2 Little Susitna R. 0.42

3 Little Susitna R. 0.14 5,1

4 Knik Arm 0.42

5 Knik Arm 0.21 8,4

6 Knik Arm 1.08

7 Knik Arm 0.66

6/9/99 1 Little Susitna R. 0.17 5,8

2 Knik Arm 0.11

3 Chickaloon Bay 0.46

6/11/99 1 Little Susitna R. 0.41 1,5;8,4

6/12/99 1 Chickaloon Bay 0.44 8,1

2 Chickaloon Bay 0.19

4 Beluga R. 0.52 4,5

5 Big Susitna R. 0.21 4,5

6 Little Susitna R. 0.41 1,8

7 Knik Arm 0.26 5,4

6/13/99 1 Big Susitna R. 0.33 8,4

2 Little Susitna R. 0.21 8,4

4 Knik Arm 0.23

6/7/00 1 Knik Arm 0.27 1,8

6/8/00 1 Little Susitna R. 0.14 1,4

2 Little Susitna R. 0.23

3 Chickaloon Bay 0.34 4,1

6/11/00 1 Little Susitna R. 0.12 5,1

2 Beluga R. 0.39 4,8

6/12/00 1 Chickaloon Bay 0.18

2 Chickaloon Bay 0.23

3 Little Susitna R. 0.12 5,4

4 Little Susitna R. 0.41

5 Knik Arm 0.79 5,4

6 Knik Arm 0.70 5,4

7 Knik Arm 0.18

6/13/00 1 Chickaloon Bay 0.51 1,4

2 Big Susitna R. 0.16 1,4

3 Knik Arm 0.32 5,8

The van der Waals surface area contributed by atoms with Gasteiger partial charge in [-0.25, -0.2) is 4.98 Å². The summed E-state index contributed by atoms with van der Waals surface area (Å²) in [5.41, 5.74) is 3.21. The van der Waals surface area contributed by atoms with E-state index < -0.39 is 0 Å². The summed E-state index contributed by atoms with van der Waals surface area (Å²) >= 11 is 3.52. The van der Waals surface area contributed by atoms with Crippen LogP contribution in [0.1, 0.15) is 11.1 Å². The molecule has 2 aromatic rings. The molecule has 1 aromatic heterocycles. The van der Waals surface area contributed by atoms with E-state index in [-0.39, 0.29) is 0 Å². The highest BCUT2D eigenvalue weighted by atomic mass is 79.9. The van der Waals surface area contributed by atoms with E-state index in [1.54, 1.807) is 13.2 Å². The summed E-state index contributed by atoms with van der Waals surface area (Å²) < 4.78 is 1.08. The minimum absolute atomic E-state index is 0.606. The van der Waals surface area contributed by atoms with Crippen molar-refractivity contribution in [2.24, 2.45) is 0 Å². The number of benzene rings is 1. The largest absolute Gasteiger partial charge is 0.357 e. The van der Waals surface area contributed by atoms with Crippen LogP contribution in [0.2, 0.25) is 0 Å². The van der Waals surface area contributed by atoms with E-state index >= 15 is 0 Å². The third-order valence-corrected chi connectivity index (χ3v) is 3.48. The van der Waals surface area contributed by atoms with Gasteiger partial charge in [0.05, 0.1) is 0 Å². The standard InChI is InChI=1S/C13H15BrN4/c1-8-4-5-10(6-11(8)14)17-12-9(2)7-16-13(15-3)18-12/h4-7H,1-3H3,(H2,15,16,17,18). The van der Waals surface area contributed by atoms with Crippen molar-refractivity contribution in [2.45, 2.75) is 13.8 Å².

4 Knik Arm 0.68 5,8

5 Knik Arm 0.20

Date Group Sighting location Vis (2) Seen (3)

6/2/94 1 W. of Big Susitna R. G 1,1

2 Turnagain Arm G 0,1

2 Turnagain Arm G 1,1

3 Chickaloon Bay F 1,0

6/3/94 1 Pt. Possession G 0,1

2 Kachemak Bay E 0,1

3 Kachemak Bay

6/4/94 1 Iniskin Bay

2 W. of Big Susitna R. G 0,1

3 Big Susitna R. G 1,1

4 W. of Little Susitna R. G 1,1

6/5/94 1 Pt. Possession/E. Foreland F 0,1

2 Beluga R. G 1,0

3 W. of Big Susitna R. G 0,1

4 W. of Big Susitna R. G 0,1

5 W. of Big Susitna R. G 1,1

6 Little Susitna R. G 1,1

7 Chickaloon Bay G 1,1

7/18/95 1 Chickaloon Bay G 0,1